Thursday, August 24, 2006

What would be worth five years?

Occasionally, I'll pick up just an idea for a blog entry, and paste it into a draft post, waiting to develop it into something. Usually, I also note where I got it from, so I can credit the idea where credit is due.

For some reason, I didn't do it with this one. But the idea has still galvanized me, so I invite you to ask the question with me: What would be worth five years of your life?

That is, what would you want, for yourself or someone else, that you'd be willing to give up five years of your life in order to receive it? If you could make a heavenly quid pro quo, a cosmic tit-for-tat, what would you ask for?

I wish I could say that solving world hunger and bringing the world to know Christ would be my first answer. But spiritually I'm a much smaller man than that, I'm afraid.

If I could know that my sister and brother-in law in Toledo would be healed of their physical ailments (MS and fibromyalgia for Sue, arthritis and back pain for Jeff), it would definitely be worth five years of my life. Especially to know that my sister, who spends every day in constant pain and is troubled by even the simplest mobility issues, would be made whole would make five years seem cheap at the price. I'd pay and never think twice.

I'd give five years of my life to know that my sister and brother-in-law in Findlay would find a saving faith in Christ. They put up with me and my faith - and they're glad that I have it - but for whatever reason, they haven't found a need for faith of their own, and they just can't hear it from me. Something about a prophet in his own country...anyway, I'd definitely give five years of my life to know that they had found faith in Christ. No question.

But there's another side to this question, a more practical and powerful one. The way I first read the question, it was in the manner of a point-in-time exchange - desirable-thing-A happens, and my lifespan is shortened. But perhaps the more important question is, what would be worth spending the next five years working toward?

Restoring my own health would be worth five years (although I'd much rather it were a thirty-day process, to be honest). Listening to Christian radio today, there was a story of a guy who was five inches shorter than I am , and weighed a hundred pounds more than me. But over 3 years, he lost 200 pounds, and fulfilled a dream to enter the Army. Bit by bit, inch by inch...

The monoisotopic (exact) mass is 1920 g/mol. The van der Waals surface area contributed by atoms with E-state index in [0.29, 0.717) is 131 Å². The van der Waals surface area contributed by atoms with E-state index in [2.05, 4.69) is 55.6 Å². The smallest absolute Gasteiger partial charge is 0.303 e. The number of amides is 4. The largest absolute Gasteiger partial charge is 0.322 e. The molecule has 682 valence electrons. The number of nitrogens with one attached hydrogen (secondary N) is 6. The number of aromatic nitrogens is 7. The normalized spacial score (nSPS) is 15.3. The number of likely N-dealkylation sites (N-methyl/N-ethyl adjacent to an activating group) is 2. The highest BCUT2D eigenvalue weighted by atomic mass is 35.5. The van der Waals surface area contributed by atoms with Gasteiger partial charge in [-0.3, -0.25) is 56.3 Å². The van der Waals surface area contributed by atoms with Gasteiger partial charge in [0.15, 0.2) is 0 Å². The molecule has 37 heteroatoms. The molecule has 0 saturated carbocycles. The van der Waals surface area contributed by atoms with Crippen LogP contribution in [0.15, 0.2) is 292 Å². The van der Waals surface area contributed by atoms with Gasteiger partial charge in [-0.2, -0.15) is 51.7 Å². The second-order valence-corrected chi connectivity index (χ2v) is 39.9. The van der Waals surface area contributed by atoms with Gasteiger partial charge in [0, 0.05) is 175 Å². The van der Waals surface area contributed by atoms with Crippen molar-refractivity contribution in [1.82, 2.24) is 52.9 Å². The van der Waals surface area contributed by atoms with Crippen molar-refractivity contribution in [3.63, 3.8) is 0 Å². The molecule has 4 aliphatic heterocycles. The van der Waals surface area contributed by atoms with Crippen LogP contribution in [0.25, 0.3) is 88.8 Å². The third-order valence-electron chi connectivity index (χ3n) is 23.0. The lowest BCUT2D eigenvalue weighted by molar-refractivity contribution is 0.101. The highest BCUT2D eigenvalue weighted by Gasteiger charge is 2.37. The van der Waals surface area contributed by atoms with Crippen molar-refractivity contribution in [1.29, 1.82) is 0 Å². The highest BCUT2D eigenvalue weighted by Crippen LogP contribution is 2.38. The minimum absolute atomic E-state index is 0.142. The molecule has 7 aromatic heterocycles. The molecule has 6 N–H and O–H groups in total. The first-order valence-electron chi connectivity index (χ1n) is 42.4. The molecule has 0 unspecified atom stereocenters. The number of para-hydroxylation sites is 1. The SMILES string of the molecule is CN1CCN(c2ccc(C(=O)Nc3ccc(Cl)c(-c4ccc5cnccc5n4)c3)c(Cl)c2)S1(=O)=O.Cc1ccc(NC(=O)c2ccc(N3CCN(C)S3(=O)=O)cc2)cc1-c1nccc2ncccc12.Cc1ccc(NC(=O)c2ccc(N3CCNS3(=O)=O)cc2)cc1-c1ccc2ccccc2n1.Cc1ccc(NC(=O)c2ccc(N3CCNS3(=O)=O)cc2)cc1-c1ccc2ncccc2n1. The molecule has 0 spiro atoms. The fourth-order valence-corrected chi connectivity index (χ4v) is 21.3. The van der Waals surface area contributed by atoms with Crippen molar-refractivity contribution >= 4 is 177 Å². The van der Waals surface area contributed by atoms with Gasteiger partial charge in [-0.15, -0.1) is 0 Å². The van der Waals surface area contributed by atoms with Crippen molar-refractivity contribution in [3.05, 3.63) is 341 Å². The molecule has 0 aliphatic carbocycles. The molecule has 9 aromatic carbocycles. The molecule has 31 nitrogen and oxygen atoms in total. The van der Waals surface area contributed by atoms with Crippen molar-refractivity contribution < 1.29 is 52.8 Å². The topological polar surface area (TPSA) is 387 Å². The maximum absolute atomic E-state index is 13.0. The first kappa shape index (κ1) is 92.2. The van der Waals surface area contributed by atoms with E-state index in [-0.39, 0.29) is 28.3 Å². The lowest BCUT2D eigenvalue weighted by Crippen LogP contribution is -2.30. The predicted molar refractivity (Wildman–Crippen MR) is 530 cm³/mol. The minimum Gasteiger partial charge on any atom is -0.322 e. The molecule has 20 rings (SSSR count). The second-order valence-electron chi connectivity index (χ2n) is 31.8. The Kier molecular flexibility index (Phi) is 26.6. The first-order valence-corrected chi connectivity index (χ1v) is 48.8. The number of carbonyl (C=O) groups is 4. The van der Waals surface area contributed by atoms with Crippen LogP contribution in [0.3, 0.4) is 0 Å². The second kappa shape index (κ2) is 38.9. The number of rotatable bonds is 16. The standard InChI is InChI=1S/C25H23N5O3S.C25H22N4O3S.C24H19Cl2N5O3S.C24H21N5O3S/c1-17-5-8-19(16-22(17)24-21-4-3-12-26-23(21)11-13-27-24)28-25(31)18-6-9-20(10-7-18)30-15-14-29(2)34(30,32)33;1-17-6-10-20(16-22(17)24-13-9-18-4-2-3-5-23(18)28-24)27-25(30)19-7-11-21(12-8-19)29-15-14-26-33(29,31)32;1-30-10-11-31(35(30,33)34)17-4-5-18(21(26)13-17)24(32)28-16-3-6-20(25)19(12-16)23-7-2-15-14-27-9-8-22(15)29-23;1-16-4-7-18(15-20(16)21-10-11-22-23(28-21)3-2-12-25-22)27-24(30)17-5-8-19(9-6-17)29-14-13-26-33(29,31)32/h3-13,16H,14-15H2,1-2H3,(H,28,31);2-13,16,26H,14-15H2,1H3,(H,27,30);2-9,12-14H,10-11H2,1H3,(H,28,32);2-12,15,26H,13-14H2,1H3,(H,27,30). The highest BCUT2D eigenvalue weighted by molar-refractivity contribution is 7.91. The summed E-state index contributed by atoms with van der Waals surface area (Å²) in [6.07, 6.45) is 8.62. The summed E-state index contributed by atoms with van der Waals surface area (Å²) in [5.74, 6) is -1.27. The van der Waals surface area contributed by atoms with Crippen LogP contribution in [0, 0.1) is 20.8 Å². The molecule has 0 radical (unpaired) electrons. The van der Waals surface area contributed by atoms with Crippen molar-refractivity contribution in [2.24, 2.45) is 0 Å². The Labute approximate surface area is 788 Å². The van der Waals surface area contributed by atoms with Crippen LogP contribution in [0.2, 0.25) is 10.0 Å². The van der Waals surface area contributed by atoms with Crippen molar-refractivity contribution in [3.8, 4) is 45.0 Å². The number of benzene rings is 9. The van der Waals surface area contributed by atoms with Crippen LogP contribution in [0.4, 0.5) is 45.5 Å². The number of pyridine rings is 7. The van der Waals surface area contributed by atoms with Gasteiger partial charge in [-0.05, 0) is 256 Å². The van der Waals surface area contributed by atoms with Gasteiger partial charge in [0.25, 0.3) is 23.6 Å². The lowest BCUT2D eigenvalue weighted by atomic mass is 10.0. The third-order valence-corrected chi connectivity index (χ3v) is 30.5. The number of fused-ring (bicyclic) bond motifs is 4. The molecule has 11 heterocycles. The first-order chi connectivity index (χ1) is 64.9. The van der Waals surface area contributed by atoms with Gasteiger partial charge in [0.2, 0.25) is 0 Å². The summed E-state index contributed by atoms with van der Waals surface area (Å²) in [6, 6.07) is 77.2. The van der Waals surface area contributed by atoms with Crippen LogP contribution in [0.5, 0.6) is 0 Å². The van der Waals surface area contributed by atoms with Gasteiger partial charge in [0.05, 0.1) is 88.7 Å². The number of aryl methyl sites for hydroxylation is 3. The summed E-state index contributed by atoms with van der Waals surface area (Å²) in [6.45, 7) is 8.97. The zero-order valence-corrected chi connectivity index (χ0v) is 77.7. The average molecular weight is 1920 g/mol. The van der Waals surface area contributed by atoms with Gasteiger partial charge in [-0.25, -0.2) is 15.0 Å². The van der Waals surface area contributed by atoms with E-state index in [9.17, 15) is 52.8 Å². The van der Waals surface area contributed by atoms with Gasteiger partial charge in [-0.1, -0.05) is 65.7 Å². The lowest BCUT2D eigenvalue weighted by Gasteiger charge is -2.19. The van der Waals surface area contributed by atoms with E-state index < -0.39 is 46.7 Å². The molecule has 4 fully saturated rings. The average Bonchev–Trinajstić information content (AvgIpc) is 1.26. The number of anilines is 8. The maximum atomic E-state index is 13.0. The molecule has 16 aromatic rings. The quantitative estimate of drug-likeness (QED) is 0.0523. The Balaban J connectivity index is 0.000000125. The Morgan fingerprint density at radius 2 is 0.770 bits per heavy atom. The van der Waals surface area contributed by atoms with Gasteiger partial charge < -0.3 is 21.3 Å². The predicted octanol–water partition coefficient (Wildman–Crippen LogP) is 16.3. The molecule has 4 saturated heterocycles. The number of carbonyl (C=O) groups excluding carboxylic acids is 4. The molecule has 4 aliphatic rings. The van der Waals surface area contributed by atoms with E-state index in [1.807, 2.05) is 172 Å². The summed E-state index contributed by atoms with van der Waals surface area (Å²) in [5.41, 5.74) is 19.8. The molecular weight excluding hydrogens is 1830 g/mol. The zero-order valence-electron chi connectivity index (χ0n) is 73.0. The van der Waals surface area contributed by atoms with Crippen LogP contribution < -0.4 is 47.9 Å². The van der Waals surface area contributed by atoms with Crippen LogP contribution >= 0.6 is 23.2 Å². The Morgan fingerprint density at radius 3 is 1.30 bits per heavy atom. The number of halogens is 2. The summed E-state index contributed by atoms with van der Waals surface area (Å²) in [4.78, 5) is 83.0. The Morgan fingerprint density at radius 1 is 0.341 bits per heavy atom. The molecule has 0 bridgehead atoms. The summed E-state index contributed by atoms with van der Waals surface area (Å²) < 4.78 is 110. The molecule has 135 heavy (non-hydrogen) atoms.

My friend Tim D. is living another dream of mine. Having graduated from seminary at Catholic Theological Union (CTU) here in Chicago with a Masters of Divinity degree, he is stepping away from the Roman tradition and is ordained in the American Catholic Church. The ACC holds to the same basic rites as the Roman church, but abandons the need for celibacy and closed communion. Several people here have suggested that a new church only needs the Word and a shepherd - degree or no degree. That is something that would be worth five - or even ten - years.

Back six months ago, I had this idea of going to the Old Town School of Folk Music to learn guitar. My impending departure to Toledo kind of puts the kibosh on that particular route - but I have a sneaking suspicion that there are guitar teachers available, even in Toledo. For forty years, I've envied guitar players like my cousin Bill, who introduced me to folk music as a wee lad.

In all these thoughts, I am reminded of a Supreme Court justice - perhaps Oliver Wendell Holmes - who was teaching himself Latin at eighty-plus years old. One of his clerks asked him why he was trying to learn such a language at his advanced age, and the response was something to the effect of, "Well, if not now, when?...."

In my original AA community in Toledo, there was a fellow named Ocee K. As I remember it, he came to AA for the first time on his 71st birthday - and he died several days after his 81st birthday, doing what he loved best: doing 12-step calls on people who wanted to get sober. I know that several people asked him, "Why bother getting sober so late in life?" And his response was always, "Because I wouldn't want to have missed these last years as a sober man."

God, help me see Your dreams for me - and help me find strength in You to pursue them... Amen.

3 comments:

Poor Mad Peter said...

Great post, Steve man. Bloom where you're planted, and bear fruit abundantly.

Michael said...

As you know, Steve, I recently opted out of a job because I decided it was not worth the next five years of my life. Justice Holmes asked, "If not now, when?" I decided that at 56 I don't have five years to waste doing something I find very unsatisfying and unrewarding and losing sleep over how to do a better job of something I don't want to do in the first place. So now I am starting a new kind of ministry -- without the support of my own faith tradition -- and just waiting to see how it develops. And so far, I'm sleeping fine.

dave paisley said...

Steve,

six years ago I broowed a guitar and bought Guitar for Dummies. Within a couple of years I started a band at church and have since led music all over the place. It's been great fun, so I highly recommend figuring out a way to take a shot at it :)